CPAP therapy can improve glomerular hyperfiltration in OSA patients [17], perhaps by reducing renal reninangiotension system (RAS) activity, suggesting a potential effect of CPAP on kidney function [18]. The sensitivity of the kidney to repetitive intermittent hypoxia may influence the urinary proteome in OSA, and it is conceivable that the effects of CPAP treatment in OSA may lead to physiological changes reflected by the urinary proteome. Defining this in patients on CPAP may be useful as it would potentially reflect effects of CPAP on various mechanisms, such as RAS activity, oxidative stress, and endothelial dysfunction [19].

The use of urinary CE-MS analyses to study the urinary proteome in adult OSA and severe obesity with CPAP therapy has not been previously investigated. In this paper, we sought to investigate the hypothesis that the urinary peptide patterns were different between the two groups. To achieve this goal, we characterised the urinary proteome in severely obese subjects with OSA who were receiving CPAP compared to subjects without OSA.



2.1. Research design

This was a case-control study comparing patients who were on effective CPAP treatment with subjects without OSA. The research involved patient recruitment and sampling, and subsequent CE-MS urinary proteome analyses.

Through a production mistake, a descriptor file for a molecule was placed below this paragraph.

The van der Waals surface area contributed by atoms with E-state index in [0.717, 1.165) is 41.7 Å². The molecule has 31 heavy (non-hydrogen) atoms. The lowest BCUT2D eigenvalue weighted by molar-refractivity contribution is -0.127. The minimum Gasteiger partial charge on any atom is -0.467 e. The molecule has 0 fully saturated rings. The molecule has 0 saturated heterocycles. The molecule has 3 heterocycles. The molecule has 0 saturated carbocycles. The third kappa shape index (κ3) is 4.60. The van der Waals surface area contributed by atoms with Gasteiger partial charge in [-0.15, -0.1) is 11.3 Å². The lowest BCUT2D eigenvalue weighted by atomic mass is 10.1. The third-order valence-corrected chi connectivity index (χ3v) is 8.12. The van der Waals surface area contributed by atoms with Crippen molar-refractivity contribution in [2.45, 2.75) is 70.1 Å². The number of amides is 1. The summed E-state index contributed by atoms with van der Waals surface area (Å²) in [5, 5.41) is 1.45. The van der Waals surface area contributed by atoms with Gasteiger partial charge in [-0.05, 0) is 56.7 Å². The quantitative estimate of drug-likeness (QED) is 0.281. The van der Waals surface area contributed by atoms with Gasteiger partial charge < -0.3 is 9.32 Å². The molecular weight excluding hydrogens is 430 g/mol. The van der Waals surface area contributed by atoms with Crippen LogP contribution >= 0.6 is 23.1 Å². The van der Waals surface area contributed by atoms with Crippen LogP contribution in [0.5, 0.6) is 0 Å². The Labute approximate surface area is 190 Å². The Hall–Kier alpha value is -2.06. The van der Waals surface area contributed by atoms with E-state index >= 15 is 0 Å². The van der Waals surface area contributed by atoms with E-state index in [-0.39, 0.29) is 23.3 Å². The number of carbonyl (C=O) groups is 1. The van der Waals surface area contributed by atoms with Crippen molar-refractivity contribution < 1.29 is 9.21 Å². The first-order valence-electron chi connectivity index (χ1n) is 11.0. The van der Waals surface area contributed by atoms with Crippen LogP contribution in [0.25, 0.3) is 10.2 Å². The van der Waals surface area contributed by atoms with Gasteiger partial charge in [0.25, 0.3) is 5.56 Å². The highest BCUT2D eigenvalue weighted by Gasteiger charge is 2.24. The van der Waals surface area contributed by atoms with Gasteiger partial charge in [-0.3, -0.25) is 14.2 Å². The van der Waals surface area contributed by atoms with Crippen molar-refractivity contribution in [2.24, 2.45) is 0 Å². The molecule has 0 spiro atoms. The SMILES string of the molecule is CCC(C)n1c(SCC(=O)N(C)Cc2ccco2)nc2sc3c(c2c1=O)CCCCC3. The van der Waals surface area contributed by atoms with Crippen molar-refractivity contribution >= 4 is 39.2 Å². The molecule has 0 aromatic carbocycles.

2.2. Ethics statement

The study was approved by the research ethics committee (NRES 13/NW/0589) and was performed in accordance with the Declaration of Helsinki 2008. All patients gave written informed consent.

2.3. Participants

Severely obese patients from the weight management and sleep clinics at University Hospital Aintree were recruited from March 2012 to January 2013. Patients were selected according to the inclusion and exclusion criteria as assessed according to the clinical history, physical examination and analysis of the medical notes. At baseline, all subjects had spirometry testing and overnight polysomnography to confirm or refute the diagnosis of OSA. All subjects with OSA at baseline were previously untreated for their OSA and they were offered CPAP. All OSA subjects on CPAP and non-OSA subjects were followed-up from September 2013 to February 2014.